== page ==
I have noticed I have been hugely delinquent in blogging this academic year. There is probably some cogent analysis that can be made of this. However, I think I will decline the task.
I am now among those who can claim to have experienced kidney stones. I wonder if someone will invent a little app that computes how many parts of your body has had ailments, like those maps of all the places you have been. I added a new item to my list. On Wednesday AM I awoke with a kind of burning pain on my left side. Didn’t think much of it, as I have had a similar sensation for decades on the right side, which has been identified as a colon spasm, which is activated by anxiety. As I have had cartloads of anxiety to deal with recently, I didn’t think much of the pain. I thought “Gee the spasm has just switched side. I drove on to school, I arrived at my 8:30 classroom, got the door unlocked by public safety, and logged in on the computer. While waiting for my obese profile to load, I got out some routine paperwork. BAM. I felt like I had been kicked by a mule. I then thought “Gee what WAS it that I ate last night?” I made my way out of class to the restroom.
Now I would like to pose the question: how many people take their cell phones with them to sit on the toilet? I will note that until I got the iPhone, I was not one of them. as a matter of fact, during class the cell phone is usually consigned to the handbag which is consigned to some relatively secure spot.
I sat on the toilet in the restroom (sans phone) and this ‘gas attack’ was phenomenally stationary and intense. It became so intense that it triggered a hot/cold sweat. I was there hanging onto the grab bars in the stall to prop myself up. It went on. and on. After over a quarter of an hour had passed, I began to worry. I had been gone from class for quite awhile. There were no women in my class. On Wednesday mornings, our secretary is out of office taking a class of her own. There was no one else in our office area either. The thought passed through my head “I could just die in here and no one would find me”. Then I really began to worry. not that I would die, but if my students came looking for me, the only place that they could go to ask what happened would be the dean’s office. Unfortunately, I believe the dean would immediately believe the worst of me, before getting any facts, and would assume I was flaking off somewhere. I realized, “Not only am I going to die in here, but I will be written up for dying in the Ladies toilet to boot and not delivering instruction on schedule”.
whether the gallows humor of that thought revived me, or it was just the natural nature of the ailment, all of a sudden I felt immensely better. “Gee I’m glad that’s over” I thought and made my way out of the toilet, down the hallway, toward my classroom. If the first onset of pain felt like a mule kick, the second one was like being between a crash dummy and the dashboard in midcollision. I collapsed on the sofa next to the HR office and stopped thinking about the class, the dean, my students, anything except the immediate present and how to ride out the wave of pain. I commenced deep breathing relaxation exercises that improve my migraines, but I had a hard time relaxing … duh. The sweats came back. It was pure hell. A colleague walking down the hall asked me “Linda, are you all right?” to which I croaked “no”. This lady is foreverafter to be known as my guardian angel as she just took care of everything. She had HR call my husband. When the third level of agony commenced (equivalent to obstructing the Space Shuttle during takeoff), compleat with involuntary vomiting and kicking the wall, it was decided that i was to go to hospital. And as It was impossible for me to walk, the ambulance was summoned.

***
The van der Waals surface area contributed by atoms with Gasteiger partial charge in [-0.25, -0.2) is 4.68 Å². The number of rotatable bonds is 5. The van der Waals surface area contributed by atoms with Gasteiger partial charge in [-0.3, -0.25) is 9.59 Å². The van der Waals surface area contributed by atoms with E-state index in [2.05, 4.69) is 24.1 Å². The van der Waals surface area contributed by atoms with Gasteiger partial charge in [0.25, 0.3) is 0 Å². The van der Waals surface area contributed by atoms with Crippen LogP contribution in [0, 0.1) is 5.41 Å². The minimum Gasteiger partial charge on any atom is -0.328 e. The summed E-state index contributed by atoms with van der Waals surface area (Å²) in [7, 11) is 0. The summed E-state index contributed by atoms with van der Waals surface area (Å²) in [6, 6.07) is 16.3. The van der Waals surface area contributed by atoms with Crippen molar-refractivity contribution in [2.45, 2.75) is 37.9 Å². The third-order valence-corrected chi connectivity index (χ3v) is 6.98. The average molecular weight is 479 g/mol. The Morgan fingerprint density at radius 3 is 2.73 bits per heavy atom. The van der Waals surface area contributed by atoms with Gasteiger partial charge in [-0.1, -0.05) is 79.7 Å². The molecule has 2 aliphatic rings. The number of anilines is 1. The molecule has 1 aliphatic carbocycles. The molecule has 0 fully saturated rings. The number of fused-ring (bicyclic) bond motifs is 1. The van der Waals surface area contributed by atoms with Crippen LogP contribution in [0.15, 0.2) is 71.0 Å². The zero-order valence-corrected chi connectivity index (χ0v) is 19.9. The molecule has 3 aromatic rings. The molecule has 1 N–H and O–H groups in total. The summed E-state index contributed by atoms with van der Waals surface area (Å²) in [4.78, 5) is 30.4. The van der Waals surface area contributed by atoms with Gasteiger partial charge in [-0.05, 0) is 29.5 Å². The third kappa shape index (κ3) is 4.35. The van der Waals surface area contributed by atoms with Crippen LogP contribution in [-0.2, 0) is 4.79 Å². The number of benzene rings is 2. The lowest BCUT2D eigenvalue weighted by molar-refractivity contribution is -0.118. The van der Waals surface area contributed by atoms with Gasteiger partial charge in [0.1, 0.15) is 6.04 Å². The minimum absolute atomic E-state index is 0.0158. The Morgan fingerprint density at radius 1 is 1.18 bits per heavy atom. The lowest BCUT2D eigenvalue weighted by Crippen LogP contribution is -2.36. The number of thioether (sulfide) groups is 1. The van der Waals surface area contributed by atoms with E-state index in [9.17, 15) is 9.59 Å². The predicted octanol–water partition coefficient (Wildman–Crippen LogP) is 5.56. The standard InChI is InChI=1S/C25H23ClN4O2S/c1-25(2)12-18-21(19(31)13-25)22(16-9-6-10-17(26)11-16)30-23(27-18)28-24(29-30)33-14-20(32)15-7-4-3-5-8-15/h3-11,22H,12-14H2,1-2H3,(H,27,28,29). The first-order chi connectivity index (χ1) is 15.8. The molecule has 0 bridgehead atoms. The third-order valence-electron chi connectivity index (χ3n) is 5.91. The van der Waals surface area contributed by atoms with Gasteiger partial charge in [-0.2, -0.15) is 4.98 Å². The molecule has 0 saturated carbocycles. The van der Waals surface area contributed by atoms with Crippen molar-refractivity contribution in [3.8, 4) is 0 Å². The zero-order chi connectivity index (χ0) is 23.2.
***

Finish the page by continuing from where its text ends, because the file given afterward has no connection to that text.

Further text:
I have had many moments of wonderment about this current group of students, and in retrospect I find it a little amazing that they waited over an hour before trying to figure out what the heck was going on, as I had yet to make a reappearance in the classroom. One student came out to try to find me just in time to find Public Safety officers, my spouse, my guardian angel, paramedics all right outside the classroom, and me, moaning and vomiting into a waste receptacle. It was quite a dramatic moment. Equally dramatic was the exit atop the ambulance gurney, my face buried in the trash can liner as it seems the paramedics did not come equipped with a vomitorium. or an equivalent.
I went to the closest hospital, not the one I usually go to. It was a choice between 3 minutes versus 20 minutes travel. I am going to append my commentary on how to get attention in emergency room admissions. I have discovered that continuous projectile vomiting with sweats and trembling is as nearly effective as being covered in blood. I sailed through triage and even before they found me a cubicle, I had been administered a healthy dose of Dilaudid. Now that is one serious drug. If that is what heroin or coke is like, well then I might see now a a wee bit more of why someone might be motivated to want to use it.
Wikipedia says “a drug with higher lipid solubility and ability to cross the blood-brain barrier and therefore more rapid and complete central nervous system penetration, with the result that hydromorphone is somewhat faster-acting and about eight times stronger than morphine and about three times stronger than heroin on a milligramme basis. ”
If I closed my eyes I saw a brilliant halluncinatory world as vivid as the one I saw when I opened them. I wasn’t exactly within the realm of a stately pleasure dome a la Coleridge, but it was a singular experience. Nine hours later, I had been diagnosed with a kidney stone [CAT scan], and sent home with Vicodin, antinausea meds, and a sieve.